Download statistics measure the level of interest in a given article. They tell you nothing of the reader’s reaction to the article (nor if they even actually read it). As Davis points out, the increased readership for OA articles may not be coming from within the research community:
The real beneficiaries of open access may not be the research community, which traditionally has excellent access to the scientific literature, but communities of practice that consume, but rarely contribute to, the corpus of literature. These communities may include students, educators, physicians, patients, government, and industry researchers.
The reason that citation remains a useful metric of impact is that it generally requires (outside of a review article) a real contribution to research by the cited paper — i.e., we were able to do experiment B because of the work done in the cited experiment A. It is an imperfect metric, to be sure, and subject to bias, but it comes with a high barrier to entry, making it less open to gaming than other suggested measurements.
If downloads were the primary measurement for impact, then the much derided papers featured in splashy media events like the arsenic-based life article or the paper on the Darwinius fossil would be seen as the most important of recent years. Those researchers able to afford advertising campaigns would rise to prominence rather than those doing the best work.
This sort of corruption of metrics — ways to create a perception of quality where it may not exist — are troubling. It is perhaps why I find suggestions that authors can purchase their way to increased citations by paying author fees deeply disturbing. If there is indeed a citation advantage to open access publishing, is it acceptable for publishers to try to rake in more fees by inducing authors to game the system this way? Does this potential pathway toward buying status favor the well-funded laboratory, allowing the rich to become richer?
If an alleged citation advantage is behind an author’s motivation to pay fees, then what happens if all journals become full OA publications and the playing field is leveled? Without the conferred advantage, will authors continue to accept the new economic conditions?
The fact that these sorts of inducements to game the system appear regularly, and through official forums, shines a negative light on the way advocacy sometimes takes on a life of its own.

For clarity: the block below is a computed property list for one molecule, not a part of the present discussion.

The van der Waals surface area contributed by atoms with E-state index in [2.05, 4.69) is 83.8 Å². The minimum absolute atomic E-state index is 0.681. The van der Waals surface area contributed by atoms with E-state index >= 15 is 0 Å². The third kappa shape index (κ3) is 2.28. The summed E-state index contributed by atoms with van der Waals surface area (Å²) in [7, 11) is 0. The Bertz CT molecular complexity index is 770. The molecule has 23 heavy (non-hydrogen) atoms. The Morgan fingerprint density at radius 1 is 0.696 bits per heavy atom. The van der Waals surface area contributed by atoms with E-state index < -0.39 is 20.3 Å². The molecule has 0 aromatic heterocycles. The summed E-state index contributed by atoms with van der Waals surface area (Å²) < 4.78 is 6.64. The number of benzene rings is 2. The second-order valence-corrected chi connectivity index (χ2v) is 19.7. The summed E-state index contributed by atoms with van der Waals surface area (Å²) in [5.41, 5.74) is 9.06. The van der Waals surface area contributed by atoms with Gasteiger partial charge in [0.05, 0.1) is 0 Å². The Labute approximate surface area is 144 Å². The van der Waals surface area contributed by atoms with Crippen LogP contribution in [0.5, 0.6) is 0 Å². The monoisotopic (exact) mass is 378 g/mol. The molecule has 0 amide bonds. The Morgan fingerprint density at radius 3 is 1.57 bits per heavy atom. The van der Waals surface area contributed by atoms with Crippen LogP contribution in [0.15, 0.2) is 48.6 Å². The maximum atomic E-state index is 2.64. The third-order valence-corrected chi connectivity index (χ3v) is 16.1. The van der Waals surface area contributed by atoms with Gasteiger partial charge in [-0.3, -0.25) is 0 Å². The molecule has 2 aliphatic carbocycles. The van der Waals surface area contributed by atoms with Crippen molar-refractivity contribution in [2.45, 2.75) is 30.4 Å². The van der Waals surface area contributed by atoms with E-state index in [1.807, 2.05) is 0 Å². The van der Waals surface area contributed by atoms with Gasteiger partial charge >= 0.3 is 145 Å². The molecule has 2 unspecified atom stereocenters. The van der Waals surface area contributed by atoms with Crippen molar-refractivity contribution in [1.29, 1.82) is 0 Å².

Last October, I wrote about the circular nature of proposed impact measurements. Through overzealous advocacy, systems can reach a point where the means become an end unto themselves and the measurement becomes more important than the thing it’s trying to measure.
A recent FriendFeed post shows another example of this — a suggestion that one should rate an article in order to support the article rating system itself, rather than because one has an informed opinion on its content that would further the discussion. All these attempts to artificially drive adoption lose sight of the real goals behind the advocacy, and ultimately take away meaning from the causes they’re trying to support.
Davis’ study provides strong evidence that citation is still a reasonable metric for impact, and that it doesn’t directly correlate with popularity or accessibility.
The content of the paper still seems to matter more than how many times it’s read (or at least downloaded), and the study suggests that impact can not be purchased through author fees.
Perhaps more importantly, Davis’ study does show that OA is succeeding at removing barriers to access, and letting research literature reach a wider audience. That’s an important accomplishment, and reason enough to argue the case for OA publishing, rather than selling it as a cynical means to get an advantage over one’s competition. Any long term change to scholarly research needs to be able to stand on its own merits. Questionable promises that border on gaming the system muddy the water, and take away from the actual goals being served.